Fab feedback

Tuesday 06 February 2018

At St James’ CE Primary, we’re always wanting to keep getting better and better. Because of this, we value the support and advice from the Local Authority. Recently, our School Improvement Advisor visited; he spent a long time examining the learning journeys of children in Year 4 and, as well as providing us with useful recommendations, made lots of positive comments. These include:

In Maths books…

pupil response to feedback… is consistent and impacts on deepening of understanding

incisive and immediate feedback impacts on learning

clear learning journeys that provide appropriate incremental challenge and extended challenge for the more able


In Writing books…

clear evidence of learning sequences whereby elements of composition and grammar or punctuation are taught, rehearsed and applied via frequent (at least weekly) extended writing opportunity

good evidence of how reading is used to support the sentence level and grammar work seen in the children’s writing books

there is evidence that the majority are developing a neat, legible, joined handwriting style


In Reading books…

children have access to a wide range of texts including poetry, fiction, non-fiction and reference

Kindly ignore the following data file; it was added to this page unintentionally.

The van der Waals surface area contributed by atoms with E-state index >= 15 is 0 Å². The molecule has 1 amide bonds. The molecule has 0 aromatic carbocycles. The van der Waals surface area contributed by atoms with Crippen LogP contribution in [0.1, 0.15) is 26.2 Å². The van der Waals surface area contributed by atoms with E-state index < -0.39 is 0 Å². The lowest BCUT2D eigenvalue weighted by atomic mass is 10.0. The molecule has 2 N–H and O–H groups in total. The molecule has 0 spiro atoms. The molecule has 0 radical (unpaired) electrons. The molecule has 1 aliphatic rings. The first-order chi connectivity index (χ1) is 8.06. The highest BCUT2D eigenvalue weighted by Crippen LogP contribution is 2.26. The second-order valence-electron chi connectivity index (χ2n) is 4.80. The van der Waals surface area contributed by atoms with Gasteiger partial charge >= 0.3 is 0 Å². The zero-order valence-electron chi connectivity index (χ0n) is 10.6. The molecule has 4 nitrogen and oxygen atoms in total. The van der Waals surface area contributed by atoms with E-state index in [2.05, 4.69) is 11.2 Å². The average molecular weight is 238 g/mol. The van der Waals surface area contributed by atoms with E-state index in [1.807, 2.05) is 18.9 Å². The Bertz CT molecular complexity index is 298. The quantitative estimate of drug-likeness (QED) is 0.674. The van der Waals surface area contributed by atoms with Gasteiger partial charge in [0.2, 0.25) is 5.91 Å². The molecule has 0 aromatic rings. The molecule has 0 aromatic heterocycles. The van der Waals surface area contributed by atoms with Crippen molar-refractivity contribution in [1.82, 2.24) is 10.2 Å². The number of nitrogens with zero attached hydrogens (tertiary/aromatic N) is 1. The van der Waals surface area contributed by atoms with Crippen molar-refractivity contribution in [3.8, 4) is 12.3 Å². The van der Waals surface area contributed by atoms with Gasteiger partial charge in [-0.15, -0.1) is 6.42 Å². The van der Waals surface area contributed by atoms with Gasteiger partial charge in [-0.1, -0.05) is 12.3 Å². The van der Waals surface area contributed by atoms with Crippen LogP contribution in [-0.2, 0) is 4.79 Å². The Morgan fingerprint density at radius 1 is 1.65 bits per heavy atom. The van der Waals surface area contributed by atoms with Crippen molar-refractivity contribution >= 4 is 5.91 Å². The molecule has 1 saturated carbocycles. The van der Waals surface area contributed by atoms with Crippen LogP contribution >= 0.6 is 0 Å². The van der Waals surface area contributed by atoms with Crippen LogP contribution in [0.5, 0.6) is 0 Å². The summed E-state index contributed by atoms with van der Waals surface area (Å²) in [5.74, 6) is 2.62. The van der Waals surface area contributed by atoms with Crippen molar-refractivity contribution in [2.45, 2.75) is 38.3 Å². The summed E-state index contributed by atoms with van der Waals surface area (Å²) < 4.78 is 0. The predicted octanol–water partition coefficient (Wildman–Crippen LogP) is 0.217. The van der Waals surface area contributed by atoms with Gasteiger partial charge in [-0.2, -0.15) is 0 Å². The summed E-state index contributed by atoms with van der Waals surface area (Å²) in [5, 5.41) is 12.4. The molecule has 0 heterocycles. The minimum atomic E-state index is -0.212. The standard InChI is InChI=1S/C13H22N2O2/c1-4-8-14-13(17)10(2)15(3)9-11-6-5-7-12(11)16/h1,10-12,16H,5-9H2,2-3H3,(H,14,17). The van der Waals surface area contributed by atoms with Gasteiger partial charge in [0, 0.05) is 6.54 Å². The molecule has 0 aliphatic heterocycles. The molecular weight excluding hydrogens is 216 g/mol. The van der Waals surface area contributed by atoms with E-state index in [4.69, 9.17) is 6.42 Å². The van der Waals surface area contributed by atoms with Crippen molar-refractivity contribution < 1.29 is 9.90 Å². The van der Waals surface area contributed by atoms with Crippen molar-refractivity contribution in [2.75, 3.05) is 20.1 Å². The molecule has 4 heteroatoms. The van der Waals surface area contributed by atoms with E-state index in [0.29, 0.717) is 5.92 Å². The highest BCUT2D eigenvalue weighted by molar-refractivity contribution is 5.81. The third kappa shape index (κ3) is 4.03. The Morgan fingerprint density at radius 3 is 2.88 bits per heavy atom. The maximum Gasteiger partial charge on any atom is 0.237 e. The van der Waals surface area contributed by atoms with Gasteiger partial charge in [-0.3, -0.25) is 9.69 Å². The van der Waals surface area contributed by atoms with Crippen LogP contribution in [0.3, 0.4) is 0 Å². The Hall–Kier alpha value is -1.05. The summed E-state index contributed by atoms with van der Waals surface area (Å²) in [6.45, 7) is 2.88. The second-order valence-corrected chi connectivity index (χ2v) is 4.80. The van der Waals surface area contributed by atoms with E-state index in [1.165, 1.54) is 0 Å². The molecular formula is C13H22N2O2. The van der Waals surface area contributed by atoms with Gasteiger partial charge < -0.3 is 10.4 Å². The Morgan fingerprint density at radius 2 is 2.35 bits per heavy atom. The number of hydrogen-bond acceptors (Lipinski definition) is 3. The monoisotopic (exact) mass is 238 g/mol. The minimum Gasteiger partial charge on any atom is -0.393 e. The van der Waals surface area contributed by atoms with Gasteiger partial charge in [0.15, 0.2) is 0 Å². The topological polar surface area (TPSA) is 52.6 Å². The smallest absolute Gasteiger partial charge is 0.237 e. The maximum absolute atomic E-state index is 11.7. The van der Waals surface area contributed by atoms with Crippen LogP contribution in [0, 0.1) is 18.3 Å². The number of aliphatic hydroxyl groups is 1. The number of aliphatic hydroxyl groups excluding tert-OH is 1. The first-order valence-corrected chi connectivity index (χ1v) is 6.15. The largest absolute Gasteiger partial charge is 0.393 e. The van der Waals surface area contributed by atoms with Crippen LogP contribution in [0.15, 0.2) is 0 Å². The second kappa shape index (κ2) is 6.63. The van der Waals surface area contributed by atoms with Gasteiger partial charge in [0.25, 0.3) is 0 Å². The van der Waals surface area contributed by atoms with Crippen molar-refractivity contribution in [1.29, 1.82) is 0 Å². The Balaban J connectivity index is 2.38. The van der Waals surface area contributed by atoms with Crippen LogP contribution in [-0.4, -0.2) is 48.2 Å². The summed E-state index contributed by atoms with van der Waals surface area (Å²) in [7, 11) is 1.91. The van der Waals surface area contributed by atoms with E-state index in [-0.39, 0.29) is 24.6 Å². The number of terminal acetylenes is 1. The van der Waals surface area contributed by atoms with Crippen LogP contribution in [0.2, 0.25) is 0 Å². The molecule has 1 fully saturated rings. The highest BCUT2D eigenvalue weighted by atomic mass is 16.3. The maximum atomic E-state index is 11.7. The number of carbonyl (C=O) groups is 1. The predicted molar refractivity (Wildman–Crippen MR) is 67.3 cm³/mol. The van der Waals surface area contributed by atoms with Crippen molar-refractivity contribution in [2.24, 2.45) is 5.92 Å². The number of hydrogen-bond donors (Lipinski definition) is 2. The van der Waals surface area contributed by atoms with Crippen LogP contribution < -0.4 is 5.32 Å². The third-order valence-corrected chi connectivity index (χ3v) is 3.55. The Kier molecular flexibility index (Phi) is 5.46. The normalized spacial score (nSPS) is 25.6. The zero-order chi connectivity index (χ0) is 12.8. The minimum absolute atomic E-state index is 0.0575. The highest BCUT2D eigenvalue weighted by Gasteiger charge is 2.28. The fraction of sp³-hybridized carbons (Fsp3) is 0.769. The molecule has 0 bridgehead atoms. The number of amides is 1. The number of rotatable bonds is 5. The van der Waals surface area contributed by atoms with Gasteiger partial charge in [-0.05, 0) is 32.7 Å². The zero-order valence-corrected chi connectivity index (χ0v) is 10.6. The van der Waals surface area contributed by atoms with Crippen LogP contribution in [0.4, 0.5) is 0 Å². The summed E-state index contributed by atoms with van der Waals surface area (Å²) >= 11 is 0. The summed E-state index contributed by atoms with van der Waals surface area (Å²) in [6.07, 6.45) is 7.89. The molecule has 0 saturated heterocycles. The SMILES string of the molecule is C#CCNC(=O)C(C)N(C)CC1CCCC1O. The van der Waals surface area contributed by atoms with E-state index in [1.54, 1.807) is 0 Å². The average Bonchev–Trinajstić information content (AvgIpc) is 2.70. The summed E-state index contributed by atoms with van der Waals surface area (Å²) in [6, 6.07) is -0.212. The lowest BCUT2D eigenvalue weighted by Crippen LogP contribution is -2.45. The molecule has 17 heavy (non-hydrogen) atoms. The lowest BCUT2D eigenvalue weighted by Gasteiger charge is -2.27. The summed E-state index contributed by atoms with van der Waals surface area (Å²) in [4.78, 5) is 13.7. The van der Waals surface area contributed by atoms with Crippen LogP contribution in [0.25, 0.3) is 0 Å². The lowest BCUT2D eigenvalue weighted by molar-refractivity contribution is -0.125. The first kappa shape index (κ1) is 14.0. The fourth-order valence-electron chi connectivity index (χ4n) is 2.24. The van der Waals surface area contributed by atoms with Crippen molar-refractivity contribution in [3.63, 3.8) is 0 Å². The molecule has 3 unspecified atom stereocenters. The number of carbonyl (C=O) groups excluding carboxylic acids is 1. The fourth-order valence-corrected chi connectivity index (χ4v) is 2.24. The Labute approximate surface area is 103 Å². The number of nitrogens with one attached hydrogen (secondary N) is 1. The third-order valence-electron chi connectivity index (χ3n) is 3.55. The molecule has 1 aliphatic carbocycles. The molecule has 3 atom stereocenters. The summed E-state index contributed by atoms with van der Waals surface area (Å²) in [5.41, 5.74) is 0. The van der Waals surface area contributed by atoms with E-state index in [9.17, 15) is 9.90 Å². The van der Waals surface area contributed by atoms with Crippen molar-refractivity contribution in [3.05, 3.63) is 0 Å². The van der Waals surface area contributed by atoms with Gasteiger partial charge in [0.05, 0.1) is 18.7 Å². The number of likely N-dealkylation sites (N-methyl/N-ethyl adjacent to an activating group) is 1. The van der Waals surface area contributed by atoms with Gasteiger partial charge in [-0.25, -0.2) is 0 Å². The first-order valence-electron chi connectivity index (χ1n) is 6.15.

teaching sequences are invariably linked to work seen in writing books

In Topic books…

the application of maths in topic work is some of the strongest the advisor has seen. These activities, which include Venn diagrams, classification tables, Carroll diagrams to categorise, and graph work are all relevant to the topic in hand and effective in helping children understanding the wider use of mathematics

good evidence to demonstrate the children enjoy a skills-based curriculum; for example, using map reading skills, globe use and practical science learning

Our School Improvement Advisor also did a ‘learning walk’ around school, spending some time in each class observing the teaching and learning that’s going on. He concluded:

Without exception across the school, teachers were observed demonstrated good subject knowledge and used this well to structure learning appropriately.  Subsequently, the learning behaviours of the vast majority of children are such that they listened attentively, settled quickly to task and and applied themselves well. For example, in Y5/6 classroom the children were focused on an extended writing task that had been developed from exploring Romeo and Juliet… The teacher’s working knowledge of the children…meant all children, regardless of ability, could access the challenge. Meanwhile, in Early Years, the provision appeared imaginatively organised. Challenge boards evident in each area ensured activities had purpose. In Y1/2, although the children were coming from and going to an additional church-led activity in another part of school, they showed some good resilience in their adventure story writing activity.

Great stuff!